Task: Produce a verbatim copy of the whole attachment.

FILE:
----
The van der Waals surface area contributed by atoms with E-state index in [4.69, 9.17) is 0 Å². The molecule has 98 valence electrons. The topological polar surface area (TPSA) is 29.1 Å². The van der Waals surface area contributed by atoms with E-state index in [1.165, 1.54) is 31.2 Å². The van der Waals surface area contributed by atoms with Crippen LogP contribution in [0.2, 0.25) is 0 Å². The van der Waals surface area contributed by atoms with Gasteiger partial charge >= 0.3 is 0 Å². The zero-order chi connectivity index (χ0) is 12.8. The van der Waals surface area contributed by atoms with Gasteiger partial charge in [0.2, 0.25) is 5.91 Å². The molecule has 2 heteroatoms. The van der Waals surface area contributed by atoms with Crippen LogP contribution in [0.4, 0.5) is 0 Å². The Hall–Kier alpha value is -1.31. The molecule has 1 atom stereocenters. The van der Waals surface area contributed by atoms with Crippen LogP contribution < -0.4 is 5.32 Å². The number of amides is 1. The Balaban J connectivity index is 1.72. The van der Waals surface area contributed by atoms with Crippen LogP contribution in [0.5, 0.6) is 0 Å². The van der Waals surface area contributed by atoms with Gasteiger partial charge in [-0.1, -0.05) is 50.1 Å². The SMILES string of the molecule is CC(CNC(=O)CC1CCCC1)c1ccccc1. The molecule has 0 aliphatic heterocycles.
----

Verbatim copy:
The van der Waals surface area contributed by atoms with E-state index in [4.69, 9.17) is 0 Å². The molecule has 98 valence electrons. The topological polar surface area (TPSA) is 29.1 Å². The van der Waals surface area contributed by atoms with E-state index in [1.165, 1.54) is 31.2 Å². The van der Waals surface area contributed by atoms with Crippen LogP contribution in [0.2, 0.25) is 0 Å². The van der Waals surface area contributed by atoms with Gasteiger partial charge >= 0.3 is 0 Å². The zero-order chi connectivity index (χ0) is 12.8. The van der Waals surface area contributed by atoms with Gasteiger partial charge in [0.2, 0.25) is 5.91 Å². The molecule has 2 heteroatoms. The van der Waals surface area contributed by atoms with Crippen LogP contribution in [0.4, 0.5) is 0 Å². The Hall–Kier alpha value is -1.31. The molecule has 1 atom stereocenters. The van der Waals surface area contributed by atoms with Crippen LogP contribution < -0.4 is 5.32 Å². The number of amides is 1. The Balaban J connectivity index is 1.72. The van der Waals surface area contributed by atoms with Crippen LogP contribution in [0.5, 0.6) is 0 Å². The van der Waals surface area contributed by atoms with Gasteiger partial charge in [-0.1, -0.05) is 50.1 Å². The SMILES string of the molecule is CC(CNC(=O)CC1CCCC1)c1ccccc1. The molecule has 0 aliphatic heterocycles.